If I owned a dress shop and a tiny woman walked in, I’d probably take her straight to the petite aisle.
If I owned a dress shop and a tiny woman walked in, I’d probably take her straight to the petite aisle. If I ran a restaurant and a gentleman entered with a lit cigarette dangling from his mouth, I would immediately offer him a table in the smoking section.
Unfortunately, such common-sense ideas don’t always apply to the real estate business.
When a restaurateur suggests a chain-smoking customer might feel most comfortable in the smoking section, it’s considered good customer service.
But when a real estate agent suggests a home buyer might be more comfortable in one particular neighborhood than another, it’s illegal steering–a federal crime that can result in huge fines, possible loss of the agent’s sales license and even a prison term.
I’ve been thinking about anti-steering laws for the past few weeks because an agent I know was recently punished for a questionable steering violation.
His crime: Suggesting to a gay couple that they “might feel more comfortable” if they focused their home-buying effort in a high-class part of town that’s widely known for its gay population.
The agent thought he was providing the couple with the local expertise most people want when they choose a real estate agent to help them purchase a home.
The gay couple, however, thought the agent’s comment constituted steering and they reported him to the local board of Realtors and the state’s licensing department.
The Realtors group checked into the gay couple’s complaint, and decided that no disciplinary action against the agent was warranted.
State regulators decided differently. They sent my agent friend a letter that stated that his license was “subject to permanent revocation” under both state and federal anti-steering laws if he didn’t respond to the allegations within 60 days.
Beyond threatening to take away his sales license–and therefore his livelihood, the letter from the state also noted he could be fined several thousand dollars and could even go to jail.
So much for that innocent-until-proven-guilty stuff Prof. Baker, my all-time favorite teacher, taught me in 11th grade civics class.
My agent friend paid $7,500 retainer to a lawyer who wrote a letter to the real estate commissioner.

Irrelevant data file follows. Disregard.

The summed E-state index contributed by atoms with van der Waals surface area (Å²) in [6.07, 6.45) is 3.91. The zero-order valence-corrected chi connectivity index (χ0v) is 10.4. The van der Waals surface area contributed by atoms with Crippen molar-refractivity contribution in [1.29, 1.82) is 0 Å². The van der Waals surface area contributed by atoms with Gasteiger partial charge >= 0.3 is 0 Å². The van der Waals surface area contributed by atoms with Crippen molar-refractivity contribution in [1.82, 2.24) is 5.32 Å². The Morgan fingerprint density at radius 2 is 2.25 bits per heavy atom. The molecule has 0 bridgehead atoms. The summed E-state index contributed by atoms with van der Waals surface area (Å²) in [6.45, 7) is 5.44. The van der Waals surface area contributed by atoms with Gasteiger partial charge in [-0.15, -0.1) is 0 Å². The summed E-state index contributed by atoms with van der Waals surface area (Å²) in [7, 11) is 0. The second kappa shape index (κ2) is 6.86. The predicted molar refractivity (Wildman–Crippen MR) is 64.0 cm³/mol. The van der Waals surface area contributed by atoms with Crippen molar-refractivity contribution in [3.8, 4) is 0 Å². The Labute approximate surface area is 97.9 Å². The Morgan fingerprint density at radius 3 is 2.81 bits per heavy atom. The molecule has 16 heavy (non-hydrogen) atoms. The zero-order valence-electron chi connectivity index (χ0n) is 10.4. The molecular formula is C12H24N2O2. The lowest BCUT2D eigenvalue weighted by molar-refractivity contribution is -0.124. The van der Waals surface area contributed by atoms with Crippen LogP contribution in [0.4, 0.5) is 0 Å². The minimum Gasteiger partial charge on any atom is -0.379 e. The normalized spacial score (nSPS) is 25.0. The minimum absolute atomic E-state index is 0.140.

After some negotiation, my friend agreed to accept a 90-day “restriction” on his license: He can keep selling homes, but he also must attend what he calls “gay-awareness” classes.
The disciplinary action will stay on his record forever.
Ironically, the agent I’m writing about is also gay. I didn’t mention that earlier because it didn’t seem relevant.
Likewise, my agent friend never mentioned it to the gay clients because he didn’t feel it was important. I earnestly believe he thought he was simply being helpful when he suggested they might prefer living in one particular community rather than another.
What bothers me most, though, is that the attorney said my friend’s comments probably wouldn’t have landed him in trouble if he had told the buyers he is gay, too. If he had, the lawyer advised, his suggestion that the couple might be more comfortable in one part of town rather than another could have been viewed as knowledgeable market insight, not illegal steering.
Maybe the lawyer was right. But should agents really be expected to disclose their sexual orientation to their clients in an effort to avoid misunderstandings or even legal action?
And if an agent feels it’s necessary to disclose his or her private preferences to every client, where are we going to draw the line? Should the agent be required to disclose his religious beliefs, so he won’t get into trouble if he mentions that a particular neighborhood is served by several churches or synagogues?
Prof. Baker died a long time ago. But trust me, he would have had a field day with this one.
“It’s a very slippery slope,” he used to say, “but for better or worse, we’re all on this trail together.”
Got tips, ideas or advice for the Rookie Realtor? Send them to Rookie@inman.com.